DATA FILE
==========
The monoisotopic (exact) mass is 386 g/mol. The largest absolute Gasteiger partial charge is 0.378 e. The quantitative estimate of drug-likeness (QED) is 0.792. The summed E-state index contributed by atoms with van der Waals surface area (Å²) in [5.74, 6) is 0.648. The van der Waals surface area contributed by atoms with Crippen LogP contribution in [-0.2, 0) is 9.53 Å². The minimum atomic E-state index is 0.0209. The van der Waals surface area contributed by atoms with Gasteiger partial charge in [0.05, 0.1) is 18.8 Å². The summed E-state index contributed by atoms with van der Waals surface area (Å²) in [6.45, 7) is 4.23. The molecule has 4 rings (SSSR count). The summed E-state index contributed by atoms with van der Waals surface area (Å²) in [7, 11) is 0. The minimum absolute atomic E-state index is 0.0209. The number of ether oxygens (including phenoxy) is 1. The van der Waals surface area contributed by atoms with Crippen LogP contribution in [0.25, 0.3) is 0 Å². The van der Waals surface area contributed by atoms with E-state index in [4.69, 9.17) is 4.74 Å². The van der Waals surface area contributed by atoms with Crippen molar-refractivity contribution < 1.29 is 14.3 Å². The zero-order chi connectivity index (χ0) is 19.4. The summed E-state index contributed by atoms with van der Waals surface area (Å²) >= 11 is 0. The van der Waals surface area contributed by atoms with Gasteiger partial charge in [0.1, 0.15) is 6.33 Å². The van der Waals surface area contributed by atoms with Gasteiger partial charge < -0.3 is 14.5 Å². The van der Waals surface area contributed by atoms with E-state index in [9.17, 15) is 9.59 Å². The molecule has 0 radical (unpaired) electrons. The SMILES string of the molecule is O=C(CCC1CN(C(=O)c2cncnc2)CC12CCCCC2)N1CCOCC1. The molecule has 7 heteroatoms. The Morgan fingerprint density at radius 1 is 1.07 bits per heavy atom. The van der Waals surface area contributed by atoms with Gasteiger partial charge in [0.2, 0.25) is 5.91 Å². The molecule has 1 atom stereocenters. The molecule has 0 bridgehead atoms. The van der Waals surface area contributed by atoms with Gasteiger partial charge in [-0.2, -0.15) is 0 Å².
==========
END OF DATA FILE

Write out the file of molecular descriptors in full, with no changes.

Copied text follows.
The monoisotopic (exact) mass is 386 g/mol. The largest absolute Gasteiger partial charge is 0.378 e. The quantitative estimate of drug-likeness (QED) is 0.792. The summed E-state index contributed by atoms with van der Waals surface area (Å²) in [5.74, 6) is 0.648. The van der Waals surface area contributed by atoms with Crippen LogP contribution in [-0.2, 0) is 9.53 Å². The minimum atomic E-state index is 0.0209. The van der Waals surface area contributed by atoms with Gasteiger partial charge in [0.05, 0.1) is 18.8 Å². The summed E-state index contributed by atoms with van der Waals surface area (Å²) in [6.45, 7) is 4.23. The molecule has 4 rings (SSSR count). The summed E-state index contributed by atoms with van der Waals surface area (Å²) in [7, 11) is 0. The minimum absolute atomic E-state index is 0.0209. The number of ether oxygens (including phenoxy) is 1. The van der Waals surface area contributed by atoms with Crippen LogP contribution in [0.25, 0.3) is 0 Å². The van der Waals surface area contributed by atoms with E-state index in [4.69, 9.17) is 4.74 Å². The van der Waals surface area contributed by atoms with Crippen molar-refractivity contribution < 1.29 is 14.3 Å². The zero-order chi connectivity index (χ0) is 19.4. The summed E-state index contributed by atoms with van der Waals surface area (Å²) >= 11 is 0. The van der Waals surface area contributed by atoms with Gasteiger partial charge in [0.1, 0.15) is 6.33 Å². The van der Waals surface area contributed by atoms with Gasteiger partial charge < -0.3 is 14.5 Å². The van der Waals surface area contributed by atoms with E-state index in [9.17, 15) is 9.59 Å². The molecule has 0 radical (unpaired) electrons. The SMILES string of the molecule is O=C(CCC1CN(C(=O)c2cncnc2)CC12CCCCC2)N1CCOCC1. The molecule has 7 heteroatoms. The Morgan fingerprint density at radius 1 is 1.07 bits per heavy atom. The van der Waals surface area contributed by atoms with Gasteiger partial charge in [0.2, 0.25) is 5.91 Å². The molecule has 1 atom stereocenters. The molecule has 0 bridgehead atoms. The van der Waals surface area contributed by atoms with Gasteiger partial charge in [-0.2, -0.15) is 0 Å².